There’s nothing “dumb” about Jim Carrey‘s newest project.
Making his authorial debut, Carrey wrote and recently released a children’s book “How Roland Rolls,” the story of a wave who is afraid to crash on the beach out of a fear of dying.
Beyond the color-drenched pages, Roland’s surprise ending delivers an existential suggestion about spirituality and the afterlife that runs… deep. It’s not “Goodnight Moon.”
With about a month left of shooting “Dumb and Dumber To” in Georgia, Carrey returned to Los Angeles to read for a packed floor of kids at The Grove’s Barnes and Nobles on Saturday afternoon.
As the line for autographed copies snaked throughout three levels of the store, and tons of kids sat on the floor waiting for story time, TheWrap spent some time with Carrey in a back stock room discussing how winning awards as an author is different from film, his enterprising use of Skype, and the “insanity” of the “Dumb and Dumber To” shoot.
TheWrap: You’ve said that your inspiration for writing “How Roland Rolls” is family. Can you explain that?
Jim Carrey: There’s little things you leave for your family. The things that are actually tangible things. It’s a tangible thing. Something they can actually hold in their hands.
My grandfather left me this little picture that he sketched, of a little river and a cabin. I remember when I was a little kid going “Wow, my grandfather’s talented. Maybe I’m talented too.”
That’s all it needs is that little spark.
I watched my dad be creative and insane and when I was doing the music for (the e-book edition of) this with my daughter, my grandson was sitting there watching me be insane. I could see that look in his eye like “Ooooh, this might be a cool option.”
You worked with illustrator Rob Nason over Skype. What were those Skype sessions like?
Skype is amazing. You have to be careful about falling in love on Skype. It’s dangerous. Dangerous.
We were back and forth all the time because I wasn’t doing a film at the time. I was making all my mad little doodles and stuff like that all over the place, sending him pictures, and acting stuff out. I would say “We need more joy. Roland’s like a joy-gasm.”
(Pictured above: “Everything starts with a funny face, remember that,” Carrey told the kids as he showed some screen grabs from his concept sessions on Skype.)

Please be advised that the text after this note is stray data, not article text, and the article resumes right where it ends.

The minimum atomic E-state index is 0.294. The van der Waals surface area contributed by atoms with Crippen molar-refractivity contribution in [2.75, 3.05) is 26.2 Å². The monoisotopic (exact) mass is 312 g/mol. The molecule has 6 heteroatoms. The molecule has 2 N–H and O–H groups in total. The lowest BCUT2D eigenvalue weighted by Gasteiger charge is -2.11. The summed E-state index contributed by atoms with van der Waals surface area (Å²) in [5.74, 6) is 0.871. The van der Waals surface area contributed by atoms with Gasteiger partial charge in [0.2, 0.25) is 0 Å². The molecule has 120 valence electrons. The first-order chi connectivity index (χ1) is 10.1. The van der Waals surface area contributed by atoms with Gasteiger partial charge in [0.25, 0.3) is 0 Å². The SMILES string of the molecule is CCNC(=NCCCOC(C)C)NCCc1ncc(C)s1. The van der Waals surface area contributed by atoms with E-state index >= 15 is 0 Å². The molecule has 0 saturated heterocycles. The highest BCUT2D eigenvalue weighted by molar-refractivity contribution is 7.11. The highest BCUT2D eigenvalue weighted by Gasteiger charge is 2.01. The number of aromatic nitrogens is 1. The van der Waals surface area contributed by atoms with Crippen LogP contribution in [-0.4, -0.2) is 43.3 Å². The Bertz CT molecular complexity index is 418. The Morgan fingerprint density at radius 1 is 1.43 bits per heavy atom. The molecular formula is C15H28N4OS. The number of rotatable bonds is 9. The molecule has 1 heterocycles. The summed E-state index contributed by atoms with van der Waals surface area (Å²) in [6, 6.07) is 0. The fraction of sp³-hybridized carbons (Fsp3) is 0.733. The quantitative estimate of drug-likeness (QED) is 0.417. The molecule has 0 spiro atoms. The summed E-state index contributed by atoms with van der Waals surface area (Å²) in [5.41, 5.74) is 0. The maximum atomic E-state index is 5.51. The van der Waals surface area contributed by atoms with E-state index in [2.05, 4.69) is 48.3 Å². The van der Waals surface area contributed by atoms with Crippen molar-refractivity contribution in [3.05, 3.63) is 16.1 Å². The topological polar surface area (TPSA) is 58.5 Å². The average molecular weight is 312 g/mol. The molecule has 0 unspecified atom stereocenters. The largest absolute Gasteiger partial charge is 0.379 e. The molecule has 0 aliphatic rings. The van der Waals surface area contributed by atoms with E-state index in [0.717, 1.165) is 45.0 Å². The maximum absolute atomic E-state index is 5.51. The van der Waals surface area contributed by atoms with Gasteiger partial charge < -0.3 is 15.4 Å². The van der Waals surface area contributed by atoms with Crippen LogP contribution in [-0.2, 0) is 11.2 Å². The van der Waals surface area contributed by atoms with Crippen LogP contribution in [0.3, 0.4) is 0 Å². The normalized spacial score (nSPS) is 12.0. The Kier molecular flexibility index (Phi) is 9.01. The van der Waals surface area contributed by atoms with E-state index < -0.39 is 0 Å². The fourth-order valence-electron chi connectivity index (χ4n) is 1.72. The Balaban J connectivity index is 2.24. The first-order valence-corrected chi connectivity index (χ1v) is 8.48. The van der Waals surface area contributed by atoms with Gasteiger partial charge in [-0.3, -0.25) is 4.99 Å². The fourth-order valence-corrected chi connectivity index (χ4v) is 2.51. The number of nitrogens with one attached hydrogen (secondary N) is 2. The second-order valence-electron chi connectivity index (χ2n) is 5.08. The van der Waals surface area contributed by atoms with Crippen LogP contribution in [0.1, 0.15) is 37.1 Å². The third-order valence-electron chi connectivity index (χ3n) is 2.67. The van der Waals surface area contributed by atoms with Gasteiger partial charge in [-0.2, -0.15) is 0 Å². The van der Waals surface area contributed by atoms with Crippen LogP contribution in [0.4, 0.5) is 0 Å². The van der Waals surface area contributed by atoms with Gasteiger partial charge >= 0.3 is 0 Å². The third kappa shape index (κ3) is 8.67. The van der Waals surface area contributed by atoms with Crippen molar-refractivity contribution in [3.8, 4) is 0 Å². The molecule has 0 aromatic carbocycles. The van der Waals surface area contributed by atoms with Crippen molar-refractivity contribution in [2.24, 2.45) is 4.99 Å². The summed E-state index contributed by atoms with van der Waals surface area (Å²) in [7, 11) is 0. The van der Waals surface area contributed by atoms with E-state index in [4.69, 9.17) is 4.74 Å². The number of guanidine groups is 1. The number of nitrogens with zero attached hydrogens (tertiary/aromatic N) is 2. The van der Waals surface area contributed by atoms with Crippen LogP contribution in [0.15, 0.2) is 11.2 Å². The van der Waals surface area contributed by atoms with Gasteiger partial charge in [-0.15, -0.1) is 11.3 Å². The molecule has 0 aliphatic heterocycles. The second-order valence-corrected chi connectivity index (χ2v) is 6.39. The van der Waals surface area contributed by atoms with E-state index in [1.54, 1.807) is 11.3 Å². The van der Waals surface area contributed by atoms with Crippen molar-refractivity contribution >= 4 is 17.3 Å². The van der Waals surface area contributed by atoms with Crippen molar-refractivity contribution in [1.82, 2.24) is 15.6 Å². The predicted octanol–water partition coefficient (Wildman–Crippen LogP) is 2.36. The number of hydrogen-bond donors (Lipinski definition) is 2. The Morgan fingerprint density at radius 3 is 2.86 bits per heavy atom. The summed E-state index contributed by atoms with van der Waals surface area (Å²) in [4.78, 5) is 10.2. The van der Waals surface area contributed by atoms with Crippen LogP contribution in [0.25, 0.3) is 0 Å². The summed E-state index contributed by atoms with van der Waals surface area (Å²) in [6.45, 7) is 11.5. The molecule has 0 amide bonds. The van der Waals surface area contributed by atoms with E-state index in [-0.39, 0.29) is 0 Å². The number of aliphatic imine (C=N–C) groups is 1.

How does receiving Gelett Burgess honors (for Children’s Book of the Year) compare to other accolades you’ve received in your career?
It’s a new field. It’s always great to be welcome and recognized right out of the chute. It’s a thrill. It’s absolutely wonderful.
I have lots of new ideas and other things I want to do. I have an autobiography that’s coming out in the next year or so, and it’s really different.
Are you nervous that any of your youngest fans, maybe those that were too young to even see you in “The Grinch” (2000) or “Horton” (2008) might know you only as Jim Carrey, the author?
(Laughing) That would be hilarious. No, no, I’m not worried about that.
Somehow, I tripped in to the right magical zone in my life where the work that I do seems to be reintroducing itself to new generations all the time. It’s a great feeling, it really is.
The book is an excuse for families to be together. I get people all the time that say “We watch ‘Dumb and Dumber’ – the youngest of us, the oldest of us, we all laugh.” That’s a cool feeling.
Has anyone given you any good advice on how to get your hand through these marathon signing sessions?
It’s weird because it’s an exercise in being present with people. It can be super super draining if you look at it like work and you’re just going to power through a bunch of these things and get out of here.
But, if I look forward to each person that comes up and have a moment and just connect, it actually energizes you. It’s not bad. I keep my hand on my wallet though. It’s a lot of folks, lot of folks. I’m going to be using some wipees later.
How have you adjusted to life in Georgia? (Where “Dumb and Dumber To” is currently shooting)
(Mocking and joking) I have a hat that’s made out of a duck.
To me it’s not places, right, it’s people. We’re having a great time, a wonderful time. Just putting the old costume back on and having a blast with Jeff (Daniels). It’s totally insane. Worse than the first one.